State House Education Committee chair sets record straight on science standards

Feb. 9, 2018
Mary Strow
(206) 354-2115

Boise – State Rep. Julie VanOrden, R-Pingree, wants to get some things straight: Republicans didn’t vote this week to gut science teaching standards for Idaho schools, nor did they strip the standards of all references to climate change.

VanOrden felt the need to speak out after a week of what she called “inaccurate, to put it mildly” characterizations of action in the House Education Committee, which she chairs.

On Wednesday a majority of members on the committee voted to approve 326 out of 327 standards developed under the guidance of the State Board of Education. The standards cover all the major subjects of science from grade K through 12, and represent a shift towards a more inquiry-based mode of instruction.

The one standard that was removed was for students in fourth grade, and did not mention climate change. It dealt with the effects of human activity on the environment and some members felt it was phrased in a way that would lead students to a certain conclusion rather than letting students arrive at their own conclusions.

VanOrden said other references to climate change and global warming were left in the standards.

“I counted six standards with explicit references to climate change and rising global temperatures, and quite a few others that discussed the environmental impacts of human activity,” she said. “Much of the coverage didn’t include that fact. Indeed, some of the coverage implied that we had either entirely or significantly stripped the standards of any reference to climate change.”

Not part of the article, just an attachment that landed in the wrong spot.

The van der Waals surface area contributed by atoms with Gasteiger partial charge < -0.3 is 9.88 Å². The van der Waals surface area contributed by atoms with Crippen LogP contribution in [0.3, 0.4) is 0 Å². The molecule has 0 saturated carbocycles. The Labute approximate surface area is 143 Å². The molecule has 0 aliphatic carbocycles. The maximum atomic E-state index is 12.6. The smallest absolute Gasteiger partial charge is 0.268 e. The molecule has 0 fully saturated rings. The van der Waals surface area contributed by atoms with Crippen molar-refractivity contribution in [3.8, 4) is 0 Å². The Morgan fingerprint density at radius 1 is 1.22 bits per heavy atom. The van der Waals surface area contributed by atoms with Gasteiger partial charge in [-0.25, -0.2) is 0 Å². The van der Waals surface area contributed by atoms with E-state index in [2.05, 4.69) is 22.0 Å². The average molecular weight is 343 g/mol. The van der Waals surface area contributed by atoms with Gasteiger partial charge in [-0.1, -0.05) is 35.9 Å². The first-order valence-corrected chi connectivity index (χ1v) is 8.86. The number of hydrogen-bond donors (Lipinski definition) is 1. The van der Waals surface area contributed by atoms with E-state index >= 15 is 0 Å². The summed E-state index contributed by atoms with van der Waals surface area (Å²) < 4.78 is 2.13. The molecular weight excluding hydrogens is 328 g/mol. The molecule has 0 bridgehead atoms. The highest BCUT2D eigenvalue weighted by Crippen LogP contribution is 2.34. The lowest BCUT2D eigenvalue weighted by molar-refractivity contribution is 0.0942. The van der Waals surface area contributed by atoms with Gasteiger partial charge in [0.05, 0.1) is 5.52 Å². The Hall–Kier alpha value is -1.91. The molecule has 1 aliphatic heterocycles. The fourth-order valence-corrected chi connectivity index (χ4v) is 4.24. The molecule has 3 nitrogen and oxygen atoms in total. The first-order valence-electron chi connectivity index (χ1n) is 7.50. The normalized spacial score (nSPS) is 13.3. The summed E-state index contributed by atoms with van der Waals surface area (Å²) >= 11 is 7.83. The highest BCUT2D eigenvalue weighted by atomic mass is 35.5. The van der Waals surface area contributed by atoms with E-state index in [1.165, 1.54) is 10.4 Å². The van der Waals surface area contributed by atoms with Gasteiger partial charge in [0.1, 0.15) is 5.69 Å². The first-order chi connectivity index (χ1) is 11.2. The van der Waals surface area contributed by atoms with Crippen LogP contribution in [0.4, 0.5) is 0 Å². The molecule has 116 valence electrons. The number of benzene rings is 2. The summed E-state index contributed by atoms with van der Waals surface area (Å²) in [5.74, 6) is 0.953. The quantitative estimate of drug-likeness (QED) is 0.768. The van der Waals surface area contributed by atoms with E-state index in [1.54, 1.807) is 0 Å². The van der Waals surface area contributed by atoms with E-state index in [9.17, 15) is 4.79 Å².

The committee also removed “supporting content,” designed to aid educators in teaching the standards, because a majority of members believed they didn’t need to be in law. Superintendent of Public Instruction Sherri Ybarra said at the committee hearing Wednesday that her office would make the supporting content available to school districts.

“I understand that climate change is an issue that can lend itself to extremism and hyperbole,” said VanOrden. “But I find it ironic that in a debate over science and scientific inquiry, the truth became so distorted. If people want to criticize Republican members for how we voted they are obviously free to do so, but they should at least make their criticisms based on facts.”



Below are six standards, part of a larger set of comprehensive science teaching standards approved Wednesday by the House Education Committee, that contain references to climate change or rising global temperatures. They can be found here in the Aug. 10, 2017 draft of the science content standards. [Emphasis added]

ESS3-MS-5. Ask questions to interpret evidence of the factors that cause climate variability over time.
● Further Explanation: Examples of factors include human activities (such as fossil fuel combustion and changes in land use) and natural processes (such as changes in incoming solar radiation and volcanic activity). Examples of evidence can include tables, graphs, and maps of global and regional temperatures, atmospheric levels of gases such as carbon dioxide and methane, and natural resource use. (p. 47)

LS4-HS-4. Construct an explanation based on evidence for how natural selection leads to adaptation of populations.
● Further Explanation: Emphasis is on using data to provide evidence for how specific biotic and abiotic differences in ecosystems (such as ranges of seasonal temperature, long-term climate change, acidity, light, geographic barriers, or evolution of other organisms) contribute to a change in gene frequency over time, leading to adaptation of populations. (p. 53)